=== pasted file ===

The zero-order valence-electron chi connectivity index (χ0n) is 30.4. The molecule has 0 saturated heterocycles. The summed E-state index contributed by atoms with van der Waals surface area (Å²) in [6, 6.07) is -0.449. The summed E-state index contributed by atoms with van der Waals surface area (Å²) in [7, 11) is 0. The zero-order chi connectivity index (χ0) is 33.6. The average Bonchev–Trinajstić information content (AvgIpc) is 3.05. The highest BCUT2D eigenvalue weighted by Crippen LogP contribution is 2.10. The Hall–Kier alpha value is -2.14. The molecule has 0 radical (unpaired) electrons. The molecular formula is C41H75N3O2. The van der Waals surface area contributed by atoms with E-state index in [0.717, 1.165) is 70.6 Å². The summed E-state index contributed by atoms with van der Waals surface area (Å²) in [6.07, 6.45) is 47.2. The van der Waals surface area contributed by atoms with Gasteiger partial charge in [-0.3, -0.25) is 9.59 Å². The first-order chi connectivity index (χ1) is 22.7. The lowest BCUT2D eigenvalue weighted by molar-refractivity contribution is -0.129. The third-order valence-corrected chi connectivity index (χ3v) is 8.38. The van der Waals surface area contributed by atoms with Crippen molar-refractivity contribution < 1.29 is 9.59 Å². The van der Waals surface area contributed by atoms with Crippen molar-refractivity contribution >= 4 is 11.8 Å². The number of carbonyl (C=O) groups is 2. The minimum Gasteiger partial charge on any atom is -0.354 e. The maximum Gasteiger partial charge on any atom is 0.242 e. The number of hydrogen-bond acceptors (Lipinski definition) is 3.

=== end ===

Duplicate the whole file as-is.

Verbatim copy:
The zero-order valence-electron chi connectivity index (χ0n) is 30.4. The molecule has 0 saturated heterocycles. The summed E-state index contributed by atoms with van der Waals surface area (Å²) in [6, 6.07) is -0.449. The summed E-state index contributed by atoms with van der Waals surface area (Å²) in [7, 11) is 0. The zero-order chi connectivity index (χ0) is 33.6. The average Bonchev–Trinajstić information content (AvgIpc) is 3.05. The highest BCUT2D eigenvalue weighted by Crippen LogP contribution is 2.10. The Hall–Kier alpha value is -2.14. The molecule has 0 radical (unpaired) electrons. The molecular formula is C41H75N3O2. The van der Waals surface area contributed by atoms with E-state index in [0.717, 1.165) is 70.6 Å². The summed E-state index contributed by atoms with van der Waals surface area (Å²) in [6.07, 6.45) is 47.2. The van der Waals surface area contributed by atoms with Gasteiger partial charge in [-0.3, -0.25) is 9.59 Å². The first-order chi connectivity index (χ1) is 22.7. The lowest BCUT2D eigenvalue weighted by molar-refractivity contribution is -0.129. The third-order valence-corrected chi connectivity index (χ3v) is 8.38. The van der Waals surface area contributed by atoms with Crippen molar-refractivity contribution < 1.29 is 9.59 Å². The van der Waals surface area contributed by atoms with Crippen molar-refractivity contribution >= 4 is 11.8 Å². The number of carbonyl (C=O) groups is 2. The minimum Gasteiger partial charge on any atom is -0.354 e. The maximum Gasteiger partial charge on any atom is 0.242 e. The number of hydrogen-bond acceptors (Lipinski definition) is 3.